The final exam will take place Thursday, December 21st, in the usual classroom from 4:30-7pm. It will consist of around 15 true/false or multiple choice questions, and a dozen or so short answer questions. The exam will be comprehensive – that is, it will cover material from the entire semester. The emphasis will be on material we have studied since the last exam—probably one-half to two-thirds of the final exam will cover this new material. But note that that still means one-third to one-half of the exam will cover material from the previous two exams.
The following are important concepts, positions, objections, arguments, etc., that we have covered since the last exam. Review these, and take a look at the previous two exam reviews as well.
1. Orend on Human Rights
Chapter 1: Orend’s general definition of a right, and his definition of a human right in particular; some key distinctions: evaluative/normative/prescriptive claims vs. descriptive/factual claims, absolute vs. non-absolute rights, moral vs. legal rights, positive vs. negative rights, general vs. special rights, a right vs. the object of a right.
Chapter 2: The idea of necessary vs. sufficient conditions; various candidates for the answer to the question “What are the necessary and sufficient conditions for possessing human rights?”: biological humanity, metaphysical humanity, rational agency, emotional responsiveness, contractarian reciprocity, having vital interests in a minimally good life; pros and cons of these candidate answers; Orend’s definition of what it means to have a vital interest in some object; vital interests as comprising the “Foundational Five” (personal security, material subsistence, elemental equality, personal freedom, recognition as a member of the human community).
Chapter 3: The idea of an “overlapping consensus” of various strategies for justifying human rights; possible strategies for justifying human rights: moral convention (Michael Walzer’s idea of a universal “thin” moral code), personal prudence, John Rawls’s “veil of ignorance” approach, appeals to human dignity, consequentialism (a family of moral theories of which utilitarianism is the main type), vital needs and the duty not to grievously harm others (what I called the Principle of Non-Maleficence); the pros and cons of these various strategies for justifying human rights.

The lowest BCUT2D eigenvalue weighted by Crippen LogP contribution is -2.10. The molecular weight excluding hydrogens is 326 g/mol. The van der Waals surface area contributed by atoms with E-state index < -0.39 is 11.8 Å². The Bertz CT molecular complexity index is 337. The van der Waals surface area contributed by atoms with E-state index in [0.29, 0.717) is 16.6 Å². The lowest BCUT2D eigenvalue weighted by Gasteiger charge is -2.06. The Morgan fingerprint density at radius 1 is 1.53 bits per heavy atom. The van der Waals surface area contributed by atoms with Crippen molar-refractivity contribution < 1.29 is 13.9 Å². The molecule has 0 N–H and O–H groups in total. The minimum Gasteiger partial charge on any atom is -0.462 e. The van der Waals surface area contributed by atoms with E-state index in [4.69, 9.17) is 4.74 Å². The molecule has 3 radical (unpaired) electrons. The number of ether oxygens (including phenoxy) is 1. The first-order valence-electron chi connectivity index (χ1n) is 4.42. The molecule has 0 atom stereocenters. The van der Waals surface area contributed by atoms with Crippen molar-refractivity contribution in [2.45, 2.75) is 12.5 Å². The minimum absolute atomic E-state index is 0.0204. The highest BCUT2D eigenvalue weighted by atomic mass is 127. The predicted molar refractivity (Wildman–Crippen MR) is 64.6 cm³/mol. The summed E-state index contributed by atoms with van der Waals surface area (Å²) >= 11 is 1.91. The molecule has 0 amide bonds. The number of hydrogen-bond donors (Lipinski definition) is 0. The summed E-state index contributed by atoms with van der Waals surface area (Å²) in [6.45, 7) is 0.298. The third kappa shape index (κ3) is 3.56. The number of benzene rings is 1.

Chapter 4: “First generation” rights (civil and political rights) vs. “second generation” rights (social and economic rights); the debate between choice theorists vs benefit theorists; Orend’s unified theory (ultimate principles justifying human rights → first-level specification of human rights objections → second-level specification of human rights objects); Orend’s endorsement of the United Nations Universal Declaration of Human Rights as a good example of a second-level specification of human rights objects, with a few exceptions (e.g. he rejects the right to paid holidays on the grounds that these are not so essential as to qualify as a vital human need, he worries the right to “fair pay” is too vague to be useful, and he is alarmed by Article 29’s claim that human rights can be limited in certain conditions).
Chapter 5: The question of who bears the duties correlative with human rights, individuals or institutions; Orend’s “integrative account” (both institutions and individuals bear the duties); institutions and individuals as having these duties first and foremost toward fellow citizens but as also having some duties toward non-citizens (because the effects of actions can cross borders + borders don’t change the fact that people are of equal worth); the traditional distinction between positive and negative duties (and the corresponding distinction between positive and negative rights); a common claim until the 1970s was that civil/political rights are negative rights and social/economic rights are positive...